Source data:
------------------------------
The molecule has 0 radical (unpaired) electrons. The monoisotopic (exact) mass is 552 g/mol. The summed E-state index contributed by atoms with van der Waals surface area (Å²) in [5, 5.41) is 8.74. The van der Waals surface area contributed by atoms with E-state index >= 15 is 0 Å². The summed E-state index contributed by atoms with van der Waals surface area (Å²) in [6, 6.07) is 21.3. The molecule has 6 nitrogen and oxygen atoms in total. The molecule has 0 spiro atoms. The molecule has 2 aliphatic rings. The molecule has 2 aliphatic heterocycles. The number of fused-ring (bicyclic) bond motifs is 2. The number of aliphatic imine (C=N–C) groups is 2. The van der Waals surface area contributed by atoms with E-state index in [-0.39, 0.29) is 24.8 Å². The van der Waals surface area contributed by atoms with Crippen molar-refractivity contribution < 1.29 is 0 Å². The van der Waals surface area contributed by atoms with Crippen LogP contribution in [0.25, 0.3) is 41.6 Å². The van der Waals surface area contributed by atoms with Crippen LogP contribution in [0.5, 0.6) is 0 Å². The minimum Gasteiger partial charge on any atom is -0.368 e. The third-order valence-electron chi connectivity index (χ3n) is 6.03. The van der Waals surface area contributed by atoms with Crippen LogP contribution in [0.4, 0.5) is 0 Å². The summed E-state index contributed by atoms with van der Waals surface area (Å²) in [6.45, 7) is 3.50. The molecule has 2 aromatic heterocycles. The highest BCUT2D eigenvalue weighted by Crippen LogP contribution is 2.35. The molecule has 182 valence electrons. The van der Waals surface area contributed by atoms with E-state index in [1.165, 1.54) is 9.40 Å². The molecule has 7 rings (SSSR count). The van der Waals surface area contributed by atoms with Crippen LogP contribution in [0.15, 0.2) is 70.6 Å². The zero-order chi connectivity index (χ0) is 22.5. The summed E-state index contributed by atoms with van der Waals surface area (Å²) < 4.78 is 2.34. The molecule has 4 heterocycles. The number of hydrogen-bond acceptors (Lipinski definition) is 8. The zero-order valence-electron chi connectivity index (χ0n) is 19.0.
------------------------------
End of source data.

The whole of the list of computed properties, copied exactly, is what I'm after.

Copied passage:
The molecule has 0 radical (unpaired) electrons. The monoisotopic (exact) mass is 552 g/mol. The summed E-state index contributed by atoms with van der Waals surface area (Å²) in [5, 5.41) is 8.74. The van der Waals surface area contributed by atoms with E-state index >= 15 is 0 Å². The summed E-state index contributed by atoms with van der Waals surface area (Å²) in [6, 6.07) is 21.3. The molecule has 6 nitrogen and oxygen atoms in total. The molecule has 0 spiro atoms. The molecule has 2 aliphatic rings. The molecule has 2 aliphatic heterocycles. The number of fused-ring (bicyclic) bond motifs is 2. The number of aliphatic imine (C=N–C) groups is 2. The van der Waals surface area contributed by atoms with E-state index in [-0.39, 0.29) is 24.8 Å². The van der Waals surface area contributed by atoms with Crippen molar-refractivity contribution < 1.29 is 0 Å². The van der Waals surface area contributed by atoms with Crippen LogP contribution in [0.25, 0.3) is 41.6 Å². The van der Waals surface area contributed by atoms with Crippen LogP contribution in [0.5, 0.6) is 0 Å². The minimum Gasteiger partial charge on any atom is -0.368 e. The third-order valence-electron chi connectivity index (χ3n) is 6.03. The van der Waals surface area contributed by atoms with Crippen LogP contribution in [0.4, 0.5) is 0 Å². The summed E-state index contributed by atoms with van der Waals surface area (Å²) in [6.45, 7) is 3.50. The molecule has 2 aromatic heterocycles. The highest BCUT2D eigenvalue weighted by Crippen LogP contribution is 2.35. The molecule has 182 valence electrons. The van der Waals surface area contributed by atoms with E-state index in [1.165, 1.54) is 9.40 Å². The molecule has 7 rings (SSSR count). The van der Waals surface area contributed by atoms with Crippen LogP contribution in [0.15, 0.2) is 70.6 Å². The zero-order chi connectivity index (χ0) is 22.5. The summed E-state index contributed by atoms with van der Waals surface area (Å²) < 4.78 is 2.34. The molecule has 4 heterocycles. The number of hydrogen-bond acceptors (Lipinski definition) is 8. The zero-order valence-electron chi connectivity index (χ0n) is 19.0.